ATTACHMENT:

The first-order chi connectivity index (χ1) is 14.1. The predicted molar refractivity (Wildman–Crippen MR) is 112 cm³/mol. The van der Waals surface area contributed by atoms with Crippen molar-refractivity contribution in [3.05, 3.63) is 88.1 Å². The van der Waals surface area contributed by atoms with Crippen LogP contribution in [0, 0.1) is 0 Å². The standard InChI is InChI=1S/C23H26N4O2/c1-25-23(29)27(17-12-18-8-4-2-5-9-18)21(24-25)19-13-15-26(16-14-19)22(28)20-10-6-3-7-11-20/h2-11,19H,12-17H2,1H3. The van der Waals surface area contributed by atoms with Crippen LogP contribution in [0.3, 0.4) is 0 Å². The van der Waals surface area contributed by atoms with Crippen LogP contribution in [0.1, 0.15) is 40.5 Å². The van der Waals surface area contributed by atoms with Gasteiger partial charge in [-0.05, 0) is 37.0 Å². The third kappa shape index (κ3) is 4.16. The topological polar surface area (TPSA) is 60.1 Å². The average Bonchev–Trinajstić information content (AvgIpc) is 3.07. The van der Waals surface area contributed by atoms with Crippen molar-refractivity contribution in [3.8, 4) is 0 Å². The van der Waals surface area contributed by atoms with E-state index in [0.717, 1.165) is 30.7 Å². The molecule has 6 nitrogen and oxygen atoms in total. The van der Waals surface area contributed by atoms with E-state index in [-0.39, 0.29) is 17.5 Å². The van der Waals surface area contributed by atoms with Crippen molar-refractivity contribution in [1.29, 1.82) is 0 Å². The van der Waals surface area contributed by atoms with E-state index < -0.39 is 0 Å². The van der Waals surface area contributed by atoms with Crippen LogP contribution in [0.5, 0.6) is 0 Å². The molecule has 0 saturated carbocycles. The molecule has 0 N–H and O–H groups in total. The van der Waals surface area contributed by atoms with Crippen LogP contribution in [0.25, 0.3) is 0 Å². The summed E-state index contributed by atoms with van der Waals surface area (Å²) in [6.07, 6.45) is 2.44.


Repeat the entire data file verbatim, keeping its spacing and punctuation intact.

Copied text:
The first-order chi connectivity index (χ1) is 14.1. The predicted molar refractivity (Wildman–Crippen MR) is 112 cm³/mol. The van der Waals surface area contributed by atoms with Crippen molar-refractivity contribution in [3.05, 3.63) is 88.1 Å². The van der Waals surface area contributed by atoms with Crippen LogP contribution in [0, 0.1) is 0 Å². The standard InChI is InChI=1S/C23H26N4O2/c1-25-23(29)27(17-12-18-8-4-2-5-9-18)21(24-25)19-13-15-26(16-14-19)22(28)20-10-6-3-7-11-20/h2-11,19H,12-17H2,1H3. The van der Waals surface area contributed by atoms with Crippen LogP contribution in [0.3, 0.4) is 0 Å². The van der Waals surface area contributed by atoms with Crippen LogP contribution in [0.1, 0.15) is 40.5 Å². The van der Waals surface area contributed by atoms with Gasteiger partial charge in [-0.05, 0) is 37.0 Å². The third kappa shape index (κ3) is 4.16. The topological polar surface area (TPSA) is 60.1 Å². The average Bonchev–Trinajstić information content (AvgIpc) is 3.07. The van der Waals surface area contributed by atoms with Crippen molar-refractivity contribution in [3.8, 4) is 0 Å². The van der Waals surface area contributed by atoms with E-state index in [0.717, 1.165) is 30.7 Å². The molecule has 6 nitrogen and oxygen atoms in total. The van der Waals surface area contributed by atoms with E-state index in [-0.39, 0.29) is 17.5 Å². The van der Waals surface area contributed by atoms with Crippen molar-refractivity contribution in [1.29, 1.82) is 0 Å². The van der Waals surface area contributed by atoms with E-state index < -0.39 is 0 Å². The van der Waals surface area contributed by atoms with Crippen LogP contribution in [0.5, 0.6) is 0 Å². The molecule has 0 saturated carbocycles. The molecule has 0 N–H and O–H groups in total. The van der Waals surface area contributed by atoms with Crippen LogP contribution in [0.25, 0.3) is 0 Å². The summed E-state index contributed by atoms with van der Waals surface area (Å²) in [6.07, 6.45) is 2.44.